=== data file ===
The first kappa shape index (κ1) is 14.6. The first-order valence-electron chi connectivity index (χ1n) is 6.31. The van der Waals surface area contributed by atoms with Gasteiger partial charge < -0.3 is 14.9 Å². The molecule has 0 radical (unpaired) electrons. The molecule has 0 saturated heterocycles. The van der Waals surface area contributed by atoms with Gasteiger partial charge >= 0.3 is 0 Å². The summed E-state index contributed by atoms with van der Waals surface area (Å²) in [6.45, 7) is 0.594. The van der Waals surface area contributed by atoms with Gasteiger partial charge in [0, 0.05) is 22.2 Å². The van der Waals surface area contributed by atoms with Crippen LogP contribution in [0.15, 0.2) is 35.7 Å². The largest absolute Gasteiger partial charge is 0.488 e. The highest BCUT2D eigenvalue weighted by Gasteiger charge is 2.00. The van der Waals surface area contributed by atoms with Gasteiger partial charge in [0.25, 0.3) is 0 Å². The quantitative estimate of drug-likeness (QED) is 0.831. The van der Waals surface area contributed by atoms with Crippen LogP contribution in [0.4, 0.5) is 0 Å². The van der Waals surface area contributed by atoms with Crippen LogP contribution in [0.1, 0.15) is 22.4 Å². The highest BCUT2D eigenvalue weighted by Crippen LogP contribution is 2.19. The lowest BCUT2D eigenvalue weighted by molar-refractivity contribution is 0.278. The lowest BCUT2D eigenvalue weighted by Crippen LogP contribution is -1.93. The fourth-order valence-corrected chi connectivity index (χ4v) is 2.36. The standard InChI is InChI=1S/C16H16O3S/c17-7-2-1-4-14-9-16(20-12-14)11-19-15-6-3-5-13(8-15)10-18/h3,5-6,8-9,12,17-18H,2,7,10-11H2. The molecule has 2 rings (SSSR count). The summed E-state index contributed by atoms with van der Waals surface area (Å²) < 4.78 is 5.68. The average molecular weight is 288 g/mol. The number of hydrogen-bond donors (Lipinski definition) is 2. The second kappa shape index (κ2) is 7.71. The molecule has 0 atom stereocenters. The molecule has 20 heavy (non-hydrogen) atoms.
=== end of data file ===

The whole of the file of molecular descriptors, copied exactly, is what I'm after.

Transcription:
The first kappa shape index (κ1) is 14.6. The first-order valence-electron chi connectivity index (χ1n) is 6.31. The van der Waals surface area contributed by atoms with Gasteiger partial charge < -0.3 is 14.9 Å². The molecule has 0 radical (unpaired) electrons. The molecule has 0 saturated heterocycles. The van der Waals surface area contributed by atoms with Gasteiger partial charge >= 0.3 is 0 Å². The summed E-state index contributed by atoms with van der Waals surface area (Å²) in [6.45, 7) is 0.594. The van der Waals surface area contributed by atoms with Gasteiger partial charge in [0, 0.05) is 22.2 Å². The van der Waals surface area contributed by atoms with Crippen LogP contribution in [0.15, 0.2) is 35.7 Å². The largest absolute Gasteiger partial charge is 0.488 e. The highest BCUT2D eigenvalue weighted by Gasteiger charge is 2.00. The van der Waals surface area contributed by atoms with Gasteiger partial charge in [0.25, 0.3) is 0 Å². The quantitative estimate of drug-likeness (QED) is 0.831. The van der Waals surface area contributed by atoms with Crippen LogP contribution in [0.4, 0.5) is 0 Å². The van der Waals surface area contributed by atoms with Crippen LogP contribution in [0.1, 0.15) is 22.4 Å². The highest BCUT2D eigenvalue weighted by Crippen LogP contribution is 2.19. The lowest BCUT2D eigenvalue weighted by molar-refractivity contribution is 0.278. The lowest BCUT2D eigenvalue weighted by Crippen LogP contribution is -1.93. The fourth-order valence-corrected chi connectivity index (χ4v) is 2.36. The standard InChI is InChI=1S/C16H16O3S/c17-7-2-1-4-14-9-16(20-12-14)11-19-15-6-3-5-13(8-15)10-18/h3,5-6,8-9,12,17-18H,2,7,10-11H2. The molecule has 2 rings (SSSR count). The summed E-state index contributed by atoms with van der Waals surface area (Å²) < 4.78 is 5.68. The average molecular weight is 288 g/mol. The number of hydrogen-bond donors (Lipinski definition) is 2. The second kappa shape index (κ2) is 7.71. The molecule has 0 atom stereocenters. The molecule has 20 heavy (non-hydrogen) atoms.